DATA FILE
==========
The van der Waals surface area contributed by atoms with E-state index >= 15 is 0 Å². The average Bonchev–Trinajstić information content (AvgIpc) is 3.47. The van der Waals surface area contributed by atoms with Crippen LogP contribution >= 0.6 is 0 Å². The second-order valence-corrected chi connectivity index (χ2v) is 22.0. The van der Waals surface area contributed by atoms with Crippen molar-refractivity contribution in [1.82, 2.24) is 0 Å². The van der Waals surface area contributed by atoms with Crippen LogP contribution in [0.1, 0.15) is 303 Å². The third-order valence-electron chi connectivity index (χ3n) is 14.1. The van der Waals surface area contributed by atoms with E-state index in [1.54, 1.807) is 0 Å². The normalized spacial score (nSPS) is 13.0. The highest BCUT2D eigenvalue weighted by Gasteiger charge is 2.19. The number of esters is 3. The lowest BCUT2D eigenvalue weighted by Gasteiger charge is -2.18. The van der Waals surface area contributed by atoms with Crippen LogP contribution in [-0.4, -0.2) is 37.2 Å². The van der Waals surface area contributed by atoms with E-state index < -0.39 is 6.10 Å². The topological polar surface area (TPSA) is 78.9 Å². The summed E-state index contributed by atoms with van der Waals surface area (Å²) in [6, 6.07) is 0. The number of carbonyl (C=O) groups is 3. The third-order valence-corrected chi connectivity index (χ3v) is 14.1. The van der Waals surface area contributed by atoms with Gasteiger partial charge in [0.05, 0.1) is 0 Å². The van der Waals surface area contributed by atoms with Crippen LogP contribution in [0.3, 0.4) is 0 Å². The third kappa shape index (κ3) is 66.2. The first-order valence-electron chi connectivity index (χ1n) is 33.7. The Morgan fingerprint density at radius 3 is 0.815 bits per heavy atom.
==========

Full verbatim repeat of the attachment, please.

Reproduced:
The van der Waals surface area contributed by atoms with E-state index >= 15 is 0 Å². The average Bonchev–Trinajstić information content (AvgIpc) is 3.47. The van der Waals surface area contributed by atoms with Crippen LogP contribution >= 0.6 is 0 Å². The second-order valence-corrected chi connectivity index (χ2v) is 22.0. The van der Waals surface area contributed by atoms with Crippen molar-refractivity contribution in [1.82, 2.24) is 0 Å². The van der Waals surface area contributed by atoms with Crippen LogP contribution in [0.1, 0.15) is 303 Å². The third-order valence-electron chi connectivity index (χ3n) is 14.1. The van der Waals surface area contributed by atoms with E-state index in [1.54, 1.807) is 0 Å². The normalized spacial score (nSPS) is 13.0. The highest BCUT2D eigenvalue weighted by Gasteiger charge is 2.19. The number of esters is 3. The lowest BCUT2D eigenvalue weighted by Gasteiger charge is -2.18. The van der Waals surface area contributed by atoms with Crippen LogP contribution in [-0.4, -0.2) is 37.2 Å². The van der Waals surface area contributed by atoms with E-state index < -0.39 is 6.10 Å². The topological polar surface area (TPSA) is 78.9 Å². The summed E-state index contributed by atoms with van der Waals surface area (Å²) in [6, 6.07) is 0. The number of carbonyl (C=O) groups is 3. The third-order valence-corrected chi connectivity index (χ3v) is 14.1. The van der Waals surface area contributed by atoms with Gasteiger partial charge in [0.05, 0.1) is 0 Å². The van der Waals surface area contributed by atoms with Crippen LogP contribution in [0.3, 0.4) is 0 Å². The third kappa shape index (κ3) is 66.2. The first-order valence-electron chi connectivity index (χ1n) is 33.7. The Morgan fingerprint density at radius 3 is 0.815 bits per heavy atom.